Historic take:The last decade was an awful one for investors and the new one has had an inauspicious start, with indices tumbling around the world in 2011.

Nevertheless, a new study suggests that long-term investors keep the faith. The study examined annual returns for stocks and bonds in 19 countries from 1900 through 2009. Stocks enjoyed positive real returns and easily trumped bonds in all 19 countries. The lowest stock returns over 10-year, 20-year and 30-year periods were higher than bonds in most countries.

Indeed, stock volatility over long periods is also lower than bond volatility in most countries.

Unfortunately, ordinary investors don’t benefit as they should. US data shows that retail investors were more overweight cash and underweight equities in March 2009 – the bottom of the worst bear market since the 1930s – than at any other stage over the last two decades. The opposite was the case in January 2000, just before the 18-year bull market topped out.

Fear factor: Last August, we remarked that stock volatility was at levels that had marked peaks in past crises such as the Asian financial crisis in 1997, the collapse of Long-term Capital Management in 1998, the 9/11 attacks in 2001 and WorldCom’s 2002 bankruptcy. Sure enough, the Vix, or fear index, topped out at 48, and has now returned to its long-term average (around 20).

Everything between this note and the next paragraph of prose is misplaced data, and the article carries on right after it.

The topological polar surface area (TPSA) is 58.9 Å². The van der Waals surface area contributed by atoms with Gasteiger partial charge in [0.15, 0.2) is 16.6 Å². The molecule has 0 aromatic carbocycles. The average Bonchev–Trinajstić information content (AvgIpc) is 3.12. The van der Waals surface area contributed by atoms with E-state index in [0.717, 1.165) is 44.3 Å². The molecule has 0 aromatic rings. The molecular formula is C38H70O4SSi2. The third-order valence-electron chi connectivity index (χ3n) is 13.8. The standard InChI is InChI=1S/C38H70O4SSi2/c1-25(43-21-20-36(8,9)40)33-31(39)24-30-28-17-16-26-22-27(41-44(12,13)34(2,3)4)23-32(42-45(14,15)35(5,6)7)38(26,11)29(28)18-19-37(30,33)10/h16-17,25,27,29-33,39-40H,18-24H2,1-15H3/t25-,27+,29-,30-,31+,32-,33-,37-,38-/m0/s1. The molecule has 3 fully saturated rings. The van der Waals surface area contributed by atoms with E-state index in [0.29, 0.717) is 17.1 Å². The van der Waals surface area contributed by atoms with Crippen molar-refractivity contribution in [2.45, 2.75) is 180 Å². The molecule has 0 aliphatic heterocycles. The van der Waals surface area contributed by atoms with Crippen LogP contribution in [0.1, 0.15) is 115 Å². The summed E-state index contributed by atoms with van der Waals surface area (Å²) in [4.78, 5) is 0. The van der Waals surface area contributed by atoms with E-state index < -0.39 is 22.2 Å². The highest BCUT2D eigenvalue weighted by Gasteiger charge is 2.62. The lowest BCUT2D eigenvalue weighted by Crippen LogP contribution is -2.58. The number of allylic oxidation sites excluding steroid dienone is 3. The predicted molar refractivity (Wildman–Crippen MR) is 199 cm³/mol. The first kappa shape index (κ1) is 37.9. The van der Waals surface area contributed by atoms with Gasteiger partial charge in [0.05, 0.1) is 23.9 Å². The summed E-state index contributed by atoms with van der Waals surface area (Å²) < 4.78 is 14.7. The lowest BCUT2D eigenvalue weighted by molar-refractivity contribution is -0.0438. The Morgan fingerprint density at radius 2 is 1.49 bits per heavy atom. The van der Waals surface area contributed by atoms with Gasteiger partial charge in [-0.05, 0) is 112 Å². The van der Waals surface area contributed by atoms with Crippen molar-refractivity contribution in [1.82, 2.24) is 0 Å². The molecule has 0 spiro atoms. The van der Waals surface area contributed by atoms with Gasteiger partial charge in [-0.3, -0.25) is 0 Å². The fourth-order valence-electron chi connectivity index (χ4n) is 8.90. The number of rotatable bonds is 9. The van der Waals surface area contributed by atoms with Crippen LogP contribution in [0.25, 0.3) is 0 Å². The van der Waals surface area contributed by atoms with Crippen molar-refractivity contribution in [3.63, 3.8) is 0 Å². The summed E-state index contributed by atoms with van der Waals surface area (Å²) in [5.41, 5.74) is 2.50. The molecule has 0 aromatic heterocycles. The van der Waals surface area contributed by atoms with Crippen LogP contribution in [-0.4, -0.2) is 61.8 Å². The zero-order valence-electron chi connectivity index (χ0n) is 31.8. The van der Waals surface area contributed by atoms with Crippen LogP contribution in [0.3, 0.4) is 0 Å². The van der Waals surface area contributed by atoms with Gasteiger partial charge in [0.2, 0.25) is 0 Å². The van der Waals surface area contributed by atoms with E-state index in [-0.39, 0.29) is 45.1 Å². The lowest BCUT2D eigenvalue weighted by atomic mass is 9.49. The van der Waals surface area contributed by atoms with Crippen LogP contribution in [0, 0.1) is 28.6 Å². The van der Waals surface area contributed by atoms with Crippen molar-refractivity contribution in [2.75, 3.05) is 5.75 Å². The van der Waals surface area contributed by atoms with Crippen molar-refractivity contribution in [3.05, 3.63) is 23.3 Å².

The decline has been a steady one. In August, the SP 500 experienced 20 days where the intraday high-low spread exceeded 2 per cent. This fell to 15, 12, nine and four in subsequent months. In Europe, the VStoxx volatility index also recently fell below 30 for the first time in five months and is now only slightly above its long-term average (26).

These declines indicate traders expect reduced near-term volatility. They might be wrong, as they were last July.

Recent thin trading volumes may also be a factor, as might profit-taking among traders who had bet on volatility earlier this year. Sceptics also point out that traders continue to price in volatility for the second half of 2012. Nevertheless, unnerved investors will likely be relieved by the respite, even a temporary one.

Festive rally:A recent column referred to the Santa Claus rally that typically cheers investors at year’s end, and Santa delivered again in 2011.

Why? One recent study found that this trend developed in Britain around 1835, when Christmas became a public holiday. US seasonal strength developed around 1870 – again, when Christmas was designated a public holiday. Indeed, the authors note that year-end strength is most pronounced in countries “where Christianity is strong and/or where people tend to celebrate Christmas”. In other words, even stock markets can’t resist the feel-good factor.